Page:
BATTLE CREEK, MICH. – To listen to executives with the Kellogg Co., the rationale for breaking the business up basically comes down to one word — focus. Kellogg’s current diversified portfolio does not allow its North American cereal and plant-based foods businesses to achieve their full potential because resources are focused on growing the global snacks business.
“If you just look at the cereal business, cereal will be solely dedicated to winning in cereal in the three geographies: the Caribbean, the US and Canada,” said Steven A. Cahillane, chairman, chief executive officer and president of Kellogg Co., in a June 21 conference call to discuss the deal, which was announced earlier in the day. “And (it will) not have to compete for resources against the high-growth snacking business. So, Frosted Flakes does not have to compete with Pringles for resources.”
Under the plan, Kellogg will be broken up into three independent businesses — global snacking, North American cereal and plant-based foods — over the next 18 months. The global snacks business will include the company’s snacks, international cereal, noodles and North American frozen breakfast products portfolios.
Brands included will be Pringles, Cheez-It, Pop-Tarts, Kellogg’s Rice Krispies Treats, Nutri-Grain, RXBAR, Frosties, Zucaritas, Special K, Tresor, Krave, Coco-Pops, Crunchy Nut and Eggo. The business represents approximately 80% of Kellogg’s sales.
“Building on its track record of sales and profit growth and leveraging its portfolio of world-class brands, strong positions in attractive categories and geographic diversification, this will be a higher growth company than today’s Kellogg Co.,” Mr. Cahillane said. “Net sales growth will be aided by more focused resources and attention to brand-building, innovation and international expansion of world-class brands and to building scale in emerging markets. Profit margins are expected to expand over time, driven by operating leverage, revenue growth management, productivity and increasing emerging market scale.”
North American cereal will have about $2.4 billion in sales and include cereal brands in the United States, Canada and the Caribbean. The cereal businesses portfolio will include Kellogg’s, Frosted Flakes, Froot Loops, Mini-Wheats, Special K, Raisin Bran, Rice Krispies, Corn Flakes, Kashi and Bear Naked.
“Our priority this year has been to restore production and inventory across our SKUs (stock-keeping units) and then to resume our playbook to get back to winning in the marketplace,” Mr. Cahillane said. “And we are well on our way with total distribution points and share recovering sequentially. We’ve already gained back four share points since the beginning of this year. This speaks to the importance of these brands in the store, and it demonstrates the strong foundation from which the North America cereal company can build as an independent company.”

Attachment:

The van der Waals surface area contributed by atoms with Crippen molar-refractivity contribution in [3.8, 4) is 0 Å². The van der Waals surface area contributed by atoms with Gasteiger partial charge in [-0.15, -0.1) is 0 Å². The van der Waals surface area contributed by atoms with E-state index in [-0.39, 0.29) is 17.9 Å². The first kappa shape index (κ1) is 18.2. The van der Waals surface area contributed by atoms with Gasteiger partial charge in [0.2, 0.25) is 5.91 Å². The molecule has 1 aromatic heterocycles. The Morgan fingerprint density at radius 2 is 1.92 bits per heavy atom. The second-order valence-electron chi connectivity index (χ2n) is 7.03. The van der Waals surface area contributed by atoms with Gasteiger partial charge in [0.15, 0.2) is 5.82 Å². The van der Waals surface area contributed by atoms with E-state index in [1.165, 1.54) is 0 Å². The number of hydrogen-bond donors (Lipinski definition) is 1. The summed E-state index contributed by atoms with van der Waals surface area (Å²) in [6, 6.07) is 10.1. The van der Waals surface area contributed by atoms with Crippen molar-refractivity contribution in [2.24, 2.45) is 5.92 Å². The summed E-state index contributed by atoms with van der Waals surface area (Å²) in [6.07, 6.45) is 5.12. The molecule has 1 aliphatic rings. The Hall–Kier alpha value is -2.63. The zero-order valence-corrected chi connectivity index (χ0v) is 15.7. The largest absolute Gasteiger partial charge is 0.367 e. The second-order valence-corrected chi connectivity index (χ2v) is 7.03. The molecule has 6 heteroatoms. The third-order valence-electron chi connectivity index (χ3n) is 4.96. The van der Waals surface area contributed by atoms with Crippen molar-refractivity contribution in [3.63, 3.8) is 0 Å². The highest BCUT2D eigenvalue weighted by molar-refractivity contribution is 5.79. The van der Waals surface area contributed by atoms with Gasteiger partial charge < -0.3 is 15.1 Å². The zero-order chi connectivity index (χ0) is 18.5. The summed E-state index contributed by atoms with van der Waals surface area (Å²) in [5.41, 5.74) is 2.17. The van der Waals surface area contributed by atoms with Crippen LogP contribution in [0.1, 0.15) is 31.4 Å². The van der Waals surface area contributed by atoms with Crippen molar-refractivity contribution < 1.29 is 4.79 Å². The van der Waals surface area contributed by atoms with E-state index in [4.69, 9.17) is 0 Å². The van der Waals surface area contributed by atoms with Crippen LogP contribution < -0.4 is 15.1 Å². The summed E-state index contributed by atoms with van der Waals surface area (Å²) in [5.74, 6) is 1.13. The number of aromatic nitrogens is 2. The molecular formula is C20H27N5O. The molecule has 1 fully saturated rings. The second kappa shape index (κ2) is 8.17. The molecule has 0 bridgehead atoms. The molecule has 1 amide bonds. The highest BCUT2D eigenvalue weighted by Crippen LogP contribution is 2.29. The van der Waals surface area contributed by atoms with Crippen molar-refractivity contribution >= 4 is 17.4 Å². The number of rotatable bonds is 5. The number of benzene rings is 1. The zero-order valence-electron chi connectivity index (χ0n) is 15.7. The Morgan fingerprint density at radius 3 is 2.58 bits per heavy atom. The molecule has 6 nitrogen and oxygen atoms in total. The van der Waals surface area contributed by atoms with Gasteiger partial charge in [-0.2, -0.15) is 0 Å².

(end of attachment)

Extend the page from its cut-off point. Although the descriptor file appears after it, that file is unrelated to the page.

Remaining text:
An independent cereal company will be able to strengthen its business through investments in its portfolio, packaging capabilities and productivity, said Mr. Cahillane.
“With this enhanced focus, North America cereal is expected to generate stable net sales over time, consistent with the category's long-term trend with improving profit margins that will drive profit growth, higher cash flow and increased return on invested capital,” he said.
The initial plan for MorningStar Farms, Kellogg’s plant-based foods business, is to spin it off, but Mr. Cahillane said the company is looking at other strategic alternatives, including a sale.
“Kellogg has grown Morningstar Farms steadily since its acquisition over 20 years ago, and the brand has the highest share in household penetration in the frozen veg/vegan components category,” he said. “This is clearly a world-class brand, and it is supported by innovative and proprietary processes and technology in a world-class manufacturing network, and it has tremendous long-term growth potential in a category that benefits from rising consumer interest in plant-based foods, both for nutrition needs and environmental reasons.”
Returning to the theme of focus, Mr. Cahillane said by spinning off plant-based will allow for resources that previously may have been diluted by priorities in other Kellogg businesses to be directed toward growth opportunities.
“This may include investing more in brand building to build consumer awareness and increase household penetration,” he said. “It may include investing more in emerging food technologies, new supply chain capabilities, extended distribution across channels and expansion into international markets.
“We see this business accelerating its sales and profit growth over time, while an unleveraged balance sheet will give it financial flexibility to pursue investments.”When asked about the likelihood of a sale of the plant-based business versus a spinoff, Mr. Cahillane said, “we're committed to a spin, but we will also evaluate other strategic alternatives, should they present themselves. And that could happen at any time. And, so, I’d say the clock starts on this call right now, as this has gone public.”